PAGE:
Although it was still before the U.S. had diplomatic relations with the Peoples' Republic of China, I knew a a couple companeros from the Venceremos Brigade, who arranged their own trip through the Chinese Consulate in Ottawa. So I started talking up the idea of a women's trip to China to my friends and put a notice of a planning meeting in the CWLU newsletter, and, as they say, the rest is history. Some of the women who eventually joined our group had not previously been members of CWLU but were interested in the project. We started to meet to write a proposal for our group trip.

The members of the group had varying levels of knowledge, we also made a plan to study together, a reading list on China's history, political theory and social change and focusing on the role of women. We also worked on improving communication and relationship process within our group. Ann Tompkins, who had been a social worker in California before going to China, had written a small book on criticism and self-criticism, a process used by the Chinese to solve problems. We invited her to come to Chicago and work with us on this technique in a weekend retreat (one of many among the CWLU group).

After we submitted out proposal to the Chinese Consulate in Ottawa, we waited and continued our study group. It was during this time that President Richard Nixon made his first trip to China, paving the way for diplomatic relations. The group gathered around the television set at my house, sprawled in the bed, watching every move of his arrival and ceremonial visit. We waited so long for word on our proposal that some women in the group became discouraged and dropped out. When we finally got an approval from the Chinese, it was for a different time than requested, and with some changes in our itinerary, but we immediately accepted their term and made preparations for travel. We designated some members of the group as official photographers and others as official note takers, so we would have documentation of our visit.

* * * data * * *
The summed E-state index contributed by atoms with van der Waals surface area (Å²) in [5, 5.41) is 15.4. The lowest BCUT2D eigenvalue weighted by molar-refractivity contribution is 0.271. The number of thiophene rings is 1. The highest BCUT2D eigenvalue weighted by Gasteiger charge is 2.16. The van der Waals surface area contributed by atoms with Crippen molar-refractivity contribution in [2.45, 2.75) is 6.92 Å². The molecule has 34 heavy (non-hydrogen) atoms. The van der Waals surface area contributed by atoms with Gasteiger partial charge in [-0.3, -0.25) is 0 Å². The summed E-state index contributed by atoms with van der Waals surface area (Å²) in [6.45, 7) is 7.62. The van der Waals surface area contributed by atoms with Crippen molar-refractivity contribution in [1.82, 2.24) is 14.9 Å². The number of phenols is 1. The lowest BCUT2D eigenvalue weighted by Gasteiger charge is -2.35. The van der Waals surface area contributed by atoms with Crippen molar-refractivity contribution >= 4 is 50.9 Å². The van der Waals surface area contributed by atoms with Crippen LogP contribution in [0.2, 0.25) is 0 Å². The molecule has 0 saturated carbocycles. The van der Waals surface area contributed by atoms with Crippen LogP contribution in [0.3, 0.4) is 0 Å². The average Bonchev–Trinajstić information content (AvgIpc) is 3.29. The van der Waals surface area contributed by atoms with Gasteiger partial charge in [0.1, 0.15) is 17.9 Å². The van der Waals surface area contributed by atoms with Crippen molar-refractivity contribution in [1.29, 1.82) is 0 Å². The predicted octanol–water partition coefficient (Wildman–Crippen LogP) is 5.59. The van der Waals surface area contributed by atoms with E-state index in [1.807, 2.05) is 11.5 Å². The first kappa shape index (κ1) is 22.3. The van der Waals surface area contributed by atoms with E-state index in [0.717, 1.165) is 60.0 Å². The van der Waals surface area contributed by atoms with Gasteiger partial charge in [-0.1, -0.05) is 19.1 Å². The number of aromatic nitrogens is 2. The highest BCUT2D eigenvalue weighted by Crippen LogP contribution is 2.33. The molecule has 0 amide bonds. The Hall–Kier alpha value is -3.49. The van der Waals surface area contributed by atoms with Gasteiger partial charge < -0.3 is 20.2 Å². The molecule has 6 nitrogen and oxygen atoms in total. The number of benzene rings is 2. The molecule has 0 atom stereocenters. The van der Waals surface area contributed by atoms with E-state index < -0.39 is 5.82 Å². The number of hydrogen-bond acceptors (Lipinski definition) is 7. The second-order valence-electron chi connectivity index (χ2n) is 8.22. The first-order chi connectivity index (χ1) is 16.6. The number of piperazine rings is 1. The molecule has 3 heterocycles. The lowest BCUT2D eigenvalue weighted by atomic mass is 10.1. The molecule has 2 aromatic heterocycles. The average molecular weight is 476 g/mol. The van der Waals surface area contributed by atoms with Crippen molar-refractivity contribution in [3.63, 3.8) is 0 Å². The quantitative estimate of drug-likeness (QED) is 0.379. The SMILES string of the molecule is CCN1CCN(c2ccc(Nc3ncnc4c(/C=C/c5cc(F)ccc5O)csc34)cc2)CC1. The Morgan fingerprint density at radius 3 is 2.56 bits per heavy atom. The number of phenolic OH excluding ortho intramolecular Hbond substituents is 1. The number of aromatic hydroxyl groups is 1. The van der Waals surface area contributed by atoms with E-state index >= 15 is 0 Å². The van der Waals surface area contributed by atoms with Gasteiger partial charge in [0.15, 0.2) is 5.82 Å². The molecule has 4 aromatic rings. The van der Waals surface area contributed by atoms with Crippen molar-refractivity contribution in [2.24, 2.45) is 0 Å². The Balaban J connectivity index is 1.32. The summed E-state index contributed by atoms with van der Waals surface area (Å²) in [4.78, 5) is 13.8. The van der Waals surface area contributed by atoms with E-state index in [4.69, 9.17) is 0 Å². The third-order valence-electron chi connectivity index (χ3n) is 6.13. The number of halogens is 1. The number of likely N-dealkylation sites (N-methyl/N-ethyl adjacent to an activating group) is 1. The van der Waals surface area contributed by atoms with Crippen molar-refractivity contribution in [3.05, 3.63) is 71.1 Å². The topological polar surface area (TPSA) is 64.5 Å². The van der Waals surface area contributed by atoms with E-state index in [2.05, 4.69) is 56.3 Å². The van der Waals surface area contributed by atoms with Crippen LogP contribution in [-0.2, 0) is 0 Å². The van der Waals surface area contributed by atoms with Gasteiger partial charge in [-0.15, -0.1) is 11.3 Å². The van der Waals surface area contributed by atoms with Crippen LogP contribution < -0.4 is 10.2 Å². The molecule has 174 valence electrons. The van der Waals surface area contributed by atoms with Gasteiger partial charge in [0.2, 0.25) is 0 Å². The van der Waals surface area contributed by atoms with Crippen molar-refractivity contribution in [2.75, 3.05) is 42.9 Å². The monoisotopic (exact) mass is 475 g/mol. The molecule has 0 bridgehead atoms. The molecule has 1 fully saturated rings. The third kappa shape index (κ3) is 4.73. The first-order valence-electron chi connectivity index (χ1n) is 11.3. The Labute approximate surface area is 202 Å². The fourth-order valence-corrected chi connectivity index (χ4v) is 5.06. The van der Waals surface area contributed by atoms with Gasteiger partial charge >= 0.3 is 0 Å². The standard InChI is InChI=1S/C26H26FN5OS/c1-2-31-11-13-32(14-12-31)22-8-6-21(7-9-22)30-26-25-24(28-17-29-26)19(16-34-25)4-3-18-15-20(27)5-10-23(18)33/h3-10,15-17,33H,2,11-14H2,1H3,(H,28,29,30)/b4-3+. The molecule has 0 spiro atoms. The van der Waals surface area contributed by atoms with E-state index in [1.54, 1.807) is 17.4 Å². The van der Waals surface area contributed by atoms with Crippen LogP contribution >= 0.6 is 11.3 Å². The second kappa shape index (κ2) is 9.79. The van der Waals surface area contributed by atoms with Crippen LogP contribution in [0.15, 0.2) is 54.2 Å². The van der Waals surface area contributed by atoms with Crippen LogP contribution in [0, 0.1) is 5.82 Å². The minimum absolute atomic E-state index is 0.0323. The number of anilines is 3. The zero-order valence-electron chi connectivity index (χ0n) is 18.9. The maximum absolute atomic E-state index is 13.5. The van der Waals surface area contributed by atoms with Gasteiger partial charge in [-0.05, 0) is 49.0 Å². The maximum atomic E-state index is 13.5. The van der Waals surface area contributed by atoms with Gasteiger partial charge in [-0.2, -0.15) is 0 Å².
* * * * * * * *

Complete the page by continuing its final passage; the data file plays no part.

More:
We were the first Women's Liberation group to visit PRC, and, to our surprise, they were interested in learning from us. We made several presentations on our organization and its projects to delegates from the All China Women's Federation. On long train rides from city to city we had lengthy face to face and heart to heart chats with the two women, Lin and Tsing, who served as our guides and translators throughout the 3-week trip. The topics we discussed included the meaning and practice of lesbianism. We visited factories of various kinds, several small scale neighborhood manufacturing enterprises started by women in the community, hospitals and clinics, schools and day care centers. Everywhere we met with the Revolutionary Committee to hear statistics about workers and productions, and we asked about conditions of women's work and life.

We visited peoples' homes, in cities and in the countryside. We went to museums of history and art and culture, and historical sites and theater and acrobatic performances. After 3 weeks, we returned home and began sorting through hundreds of slides and hundreds of words, organizing them into a meaningful form. We showed slides to various groups and organizations, reliving our experience and interpreting it to others. We thought about writing a book, but didn't get any positive response from publishers. We developed a course curriculum which we first taught in the Liberation School, and later in a progressive program at De Paul University. Some of us also became active participants in the USCPFA. With these activities, we increased the knowledge and awareness of people about what was going on in the PRC and some of the amazing strides toward equality of women that had taken place in a country bound be traditions thousands of years old.

Where are we now? Many members of our group have moved away from Chicago. One of them continued her work and learning about China by working for China Books, first in Chicago and then moving to China Books's headquarters in San Francisco and has made several more trips to China. Although we had one MD in the group when we went, two others have since acquired an MD degree, including our youngest member, who was 11 years old at the time. The others went on from there to become a D.O.M. and uses acupuncture and other Chinese traditional treatments.

I've been to China with other women's groups two other times subsequently. During my 1985 trip I encountered our former translator Lin in her position as director for North America for the All China Women's Federation. Most recently, in 1995 I attended the NGO Forum in connection with the UN 4th World Conference on Women, this time with a group representing the Association for Women in Psychology.

Joan Berman is active in the CWLU Herstory Website Committee. She is a former China Group member now working as a psychotherapist and professional photographer.